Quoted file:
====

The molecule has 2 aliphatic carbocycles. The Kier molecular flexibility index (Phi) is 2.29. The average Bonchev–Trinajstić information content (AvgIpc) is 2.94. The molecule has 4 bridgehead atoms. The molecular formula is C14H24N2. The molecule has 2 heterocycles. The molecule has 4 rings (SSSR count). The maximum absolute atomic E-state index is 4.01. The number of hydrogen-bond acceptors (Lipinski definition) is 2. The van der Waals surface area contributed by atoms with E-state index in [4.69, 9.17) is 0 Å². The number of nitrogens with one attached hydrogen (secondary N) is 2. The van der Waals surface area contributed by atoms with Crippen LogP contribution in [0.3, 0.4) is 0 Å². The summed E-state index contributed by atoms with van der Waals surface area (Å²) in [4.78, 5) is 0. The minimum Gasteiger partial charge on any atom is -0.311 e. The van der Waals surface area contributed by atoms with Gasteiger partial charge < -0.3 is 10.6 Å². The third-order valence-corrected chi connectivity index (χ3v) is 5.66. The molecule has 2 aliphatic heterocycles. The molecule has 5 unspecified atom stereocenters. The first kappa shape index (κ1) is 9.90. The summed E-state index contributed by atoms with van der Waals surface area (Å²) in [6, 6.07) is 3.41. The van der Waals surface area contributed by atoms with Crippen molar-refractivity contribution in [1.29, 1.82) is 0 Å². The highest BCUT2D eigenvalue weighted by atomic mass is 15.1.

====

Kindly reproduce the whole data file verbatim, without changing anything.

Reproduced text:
The molecule has 2 aliphatic carbocycles. The Kier molecular flexibility index (Phi) is 2.29. The average Bonchev–Trinajstić information content (AvgIpc) is 2.94. The molecule has 4 bridgehead atoms. The molecular formula is C14H24N2. The molecule has 2 heterocycles. The molecule has 4 rings (SSSR count). The maximum absolute atomic E-state index is 4.01. The number of hydrogen-bond acceptors (Lipinski definition) is 2. The van der Waals surface area contributed by atoms with E-state index in [4.69, 9.17) is 0 Å². The number of nitrogens with one attached hydrogen (secondary N) is 2. The van der Waals surface area contributed by atoms with Crippen LogP contribution in [0.3, 0.4) is 0 Å². The summed E-state index contributed by atoms with van der Waals surface area (Å²) in [4.78, 5) is 0. The minimum Gasteiger partial charge on any atom is -0.311 e. The van der Waals surface area contributed by atoms with Gasteiger partial charge < -0.3 is 10.6 Å². The third-order valence-corrected chi connectivity index (χ3v) is 5.66. The molecule has 2 aliphatic heterocycles. The molecule has 5 unspecified atom stereocenters. The first kappa shape index (κ1) is 9.90. The summed E-state index contributed by atoms with van der Waals surface area (Å²) in [6, 6.07) is 3.41. The van der Waals surface area contributed by atoms with Crippen molar-refractivity contribution in [1.29, 1.82) is 0 Å². The highest BCUT2D eigenvalue weighted by atomic mass is 15.1.